The BNP has always resisted such classification and argued that it is a party of tolerance and inclusion. But with its announcement a week ago that it was banning all publications of the Ahmadiyya Muslim Jamaat, it is difficult to see how the BNP can continue to credibly make this claim.

The PM’s clear statement last Wednesday that Ahmadiyya’s will not be declared non-Muslims was a timely and welcome decision in favour of democracy, freedom of religion and all other democratic values. But more needs to be done.

Many arguments have been put forth by defenders of the BNP with respect to the ban, none of them persuasive.

The first argument is that the ban was imposed in response to the street agitation demanding that Ahmadiyyas be declared non-Muslim and was necessary in order to keep the peace. This is utterly unpersuasive as a defence. Since when has this government or any government for that matter, been responsive to street agitation?

It is also instructive to recall that the government has been far more efficient in quelling opposition party demonstrations and even those in favour of the third force than it was against the anti-Ahmadiyya agitators who have attempted to storm the Ahmadiyya mosque in Nakhalpara every Friday for the past two months.

So the claim that the ban was enacted to keep the peace is laughable on its face. In any event, since when does a democratically elected government take its cues from ultimatums and threats? The government cannot seriously offer as a defence of its actions that it has caved in to undemocratic pressure and the threat of violence.

Nor is the argument that the blame lies with coalition partner, the Islami Oikya Jote, persuasive.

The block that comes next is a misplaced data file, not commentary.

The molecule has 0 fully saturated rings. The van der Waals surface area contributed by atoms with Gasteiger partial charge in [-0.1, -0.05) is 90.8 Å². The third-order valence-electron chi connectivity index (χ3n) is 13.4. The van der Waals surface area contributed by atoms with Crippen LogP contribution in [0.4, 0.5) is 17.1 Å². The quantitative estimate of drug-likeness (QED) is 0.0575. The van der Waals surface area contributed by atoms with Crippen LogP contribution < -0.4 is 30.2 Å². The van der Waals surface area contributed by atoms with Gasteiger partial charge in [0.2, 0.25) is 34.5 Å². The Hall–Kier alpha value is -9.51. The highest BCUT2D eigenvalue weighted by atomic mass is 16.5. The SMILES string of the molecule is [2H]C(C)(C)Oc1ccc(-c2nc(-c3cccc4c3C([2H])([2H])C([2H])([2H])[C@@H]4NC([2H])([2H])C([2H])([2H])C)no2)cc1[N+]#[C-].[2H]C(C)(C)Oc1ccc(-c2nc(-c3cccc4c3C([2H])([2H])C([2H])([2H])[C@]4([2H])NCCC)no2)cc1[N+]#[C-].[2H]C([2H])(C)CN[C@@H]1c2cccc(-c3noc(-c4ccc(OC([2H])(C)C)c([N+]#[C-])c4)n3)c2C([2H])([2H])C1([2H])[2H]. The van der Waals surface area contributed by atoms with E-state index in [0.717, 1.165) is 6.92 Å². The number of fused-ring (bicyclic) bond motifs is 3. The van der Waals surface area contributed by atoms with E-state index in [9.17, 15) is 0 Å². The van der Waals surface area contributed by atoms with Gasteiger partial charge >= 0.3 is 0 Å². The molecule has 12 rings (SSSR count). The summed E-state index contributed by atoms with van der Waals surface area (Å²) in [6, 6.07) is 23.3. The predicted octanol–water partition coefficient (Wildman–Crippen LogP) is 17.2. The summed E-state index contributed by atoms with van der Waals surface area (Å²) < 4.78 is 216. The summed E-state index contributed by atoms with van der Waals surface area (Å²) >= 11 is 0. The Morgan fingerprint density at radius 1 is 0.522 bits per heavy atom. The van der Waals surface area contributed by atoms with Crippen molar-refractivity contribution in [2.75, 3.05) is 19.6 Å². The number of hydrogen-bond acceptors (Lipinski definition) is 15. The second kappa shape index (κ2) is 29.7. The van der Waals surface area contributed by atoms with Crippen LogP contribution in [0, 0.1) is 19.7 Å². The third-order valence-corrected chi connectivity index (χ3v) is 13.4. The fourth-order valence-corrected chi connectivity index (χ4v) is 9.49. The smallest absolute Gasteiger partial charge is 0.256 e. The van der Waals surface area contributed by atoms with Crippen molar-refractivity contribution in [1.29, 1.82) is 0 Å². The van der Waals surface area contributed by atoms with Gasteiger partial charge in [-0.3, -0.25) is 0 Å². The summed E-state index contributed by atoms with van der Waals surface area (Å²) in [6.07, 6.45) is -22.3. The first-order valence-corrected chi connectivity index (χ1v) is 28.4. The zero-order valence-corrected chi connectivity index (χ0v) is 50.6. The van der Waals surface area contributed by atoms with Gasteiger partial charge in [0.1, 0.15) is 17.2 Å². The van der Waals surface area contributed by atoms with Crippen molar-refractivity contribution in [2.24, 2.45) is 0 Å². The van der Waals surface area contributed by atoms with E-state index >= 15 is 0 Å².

It is true that the movement to declare the Ahmadiyyas non-Muslim was spearheaded by the IOJ and that the IOJ strongly supports the ban on all Ahmadiyya publications.

But the fact of the matter is that the BNP itself holds a commanding majority in parliament and has no need to placate any of its coalition partners by enacting measures that it does not support.

Indeed, the government’s sympathies with respect to this situation can be inferred from the fact it also agreed to withdraw the cases filed against the anti-Ahmadiyya demonstrators who were charged with assaulting policemen guarding the Nakhalpara Ahmadiyya mosque on December 5.

The blame for the ban must fall squarely on the shoulders of the BNP and Prime Minister Khaleda Zia. The buck stops at the PM’s office and it is preposterous to think that such a ban could be promulgated without the PM’s approval. The PM must assume responsibility for the actions of her government.

By declaring that all Ahmadiyya publications are offensive to Muslim sensibilities and that their sale, publication, distribution and retention are to be banned, the government has decisively entered the fray on the side of the anti-Ahmadiyya elements.